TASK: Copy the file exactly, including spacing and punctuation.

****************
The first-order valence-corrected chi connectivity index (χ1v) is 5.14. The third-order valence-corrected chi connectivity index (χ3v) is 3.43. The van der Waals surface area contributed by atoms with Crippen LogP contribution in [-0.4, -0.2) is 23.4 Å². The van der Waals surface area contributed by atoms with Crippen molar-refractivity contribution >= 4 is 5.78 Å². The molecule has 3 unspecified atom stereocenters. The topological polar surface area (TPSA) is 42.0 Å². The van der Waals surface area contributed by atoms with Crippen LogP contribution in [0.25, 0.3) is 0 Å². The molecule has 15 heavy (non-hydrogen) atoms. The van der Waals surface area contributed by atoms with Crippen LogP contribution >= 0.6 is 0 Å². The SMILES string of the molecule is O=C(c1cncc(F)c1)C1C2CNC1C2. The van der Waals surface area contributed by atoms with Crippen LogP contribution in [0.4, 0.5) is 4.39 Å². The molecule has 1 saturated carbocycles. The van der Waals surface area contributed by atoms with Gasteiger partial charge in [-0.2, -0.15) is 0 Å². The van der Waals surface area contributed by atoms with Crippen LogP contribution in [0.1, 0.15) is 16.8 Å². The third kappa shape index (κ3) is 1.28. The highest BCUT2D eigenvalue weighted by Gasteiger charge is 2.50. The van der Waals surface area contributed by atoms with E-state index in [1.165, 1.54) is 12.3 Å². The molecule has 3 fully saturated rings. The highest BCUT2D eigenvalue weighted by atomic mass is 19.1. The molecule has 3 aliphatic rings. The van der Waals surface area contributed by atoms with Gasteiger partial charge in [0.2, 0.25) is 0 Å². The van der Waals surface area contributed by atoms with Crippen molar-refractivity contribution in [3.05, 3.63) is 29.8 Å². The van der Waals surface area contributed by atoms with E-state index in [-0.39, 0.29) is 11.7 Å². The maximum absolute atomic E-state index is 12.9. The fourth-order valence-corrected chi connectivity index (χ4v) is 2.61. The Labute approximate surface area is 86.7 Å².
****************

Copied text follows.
The first-order valence-corrected chi connectivity index (χ1v) is 5.14. The third-order valence-corrected chi connectivity index (χ3v) is 3.43. The van der Waals surface area contributed by atoms with Crippen LogP contribution in [-0.4, -0.2) is 23.4 Å². The van der Waals surface area contributed by atoms with Crippen molar-refractivity contribution >= 4 is 5.78 Å². The molecule has 3 unspecified atom stereocenters. The topological polar surface area (TPSA) is 42.0 Å². The van der Waals surface area contributed by atoms with Crippen LogP contribution in [0.25, 0.3) is 0 Å². The molecule has 15 heavy (non-hydrogen) atoms. The van der Waals surface area contributed by atoms with Crippen LogP contribution >= 0.6 is 0 Å². The SMILES string of the molecule is O=C(c1cncc(F)c1)C1C2CNC1C2. The van der Waals surface area contributed by atoms with Crippen LogP contribution in [0.4, 0.5) is 4.39 Å². The molecule has 1 saturated carbocycles. The van der Waals surface area contributed by atoms with Gasteiger partial charge in [-0.2, -0.15) is 0 Å². The van der Waals surface area contributed by atoms with Crippen LogP contribution in [0.1, 0.15) is 16.8 Å². The third kappa shape index (κ3) is 1.28. The highest BCUT2D eigenvalue weighted by Gasteiger charge is 2.50. The van der Waals surface area contributed by atoms with E-state index in [1.165, 1.54) is 12.3 Å². The molecule has 3 fully saturated rings. The highest BCUT2D eigenvalue weighted by atomic mass is 19.1. The molecule has 3 aliphatic rings. The van der Waals surface area contributed by atoms with Gasteiger partial charge in [0.2, 0.25) is 0 Å². The van der Waals surface area contributed by atoms with Crippen molar-refractivity contribution in [3.05, 3.63) is 29.8 Å². The van der Waals surface area contributed by atoms with E-state index in [-0.39, 0.29) is 11.7 Å². The maximum absolute atomic E-state index is 12.9. The fourth-order valence-corrected chi connectivity index (χ4v) is 2.61. The Labute approximate surface area is 86.7 Å².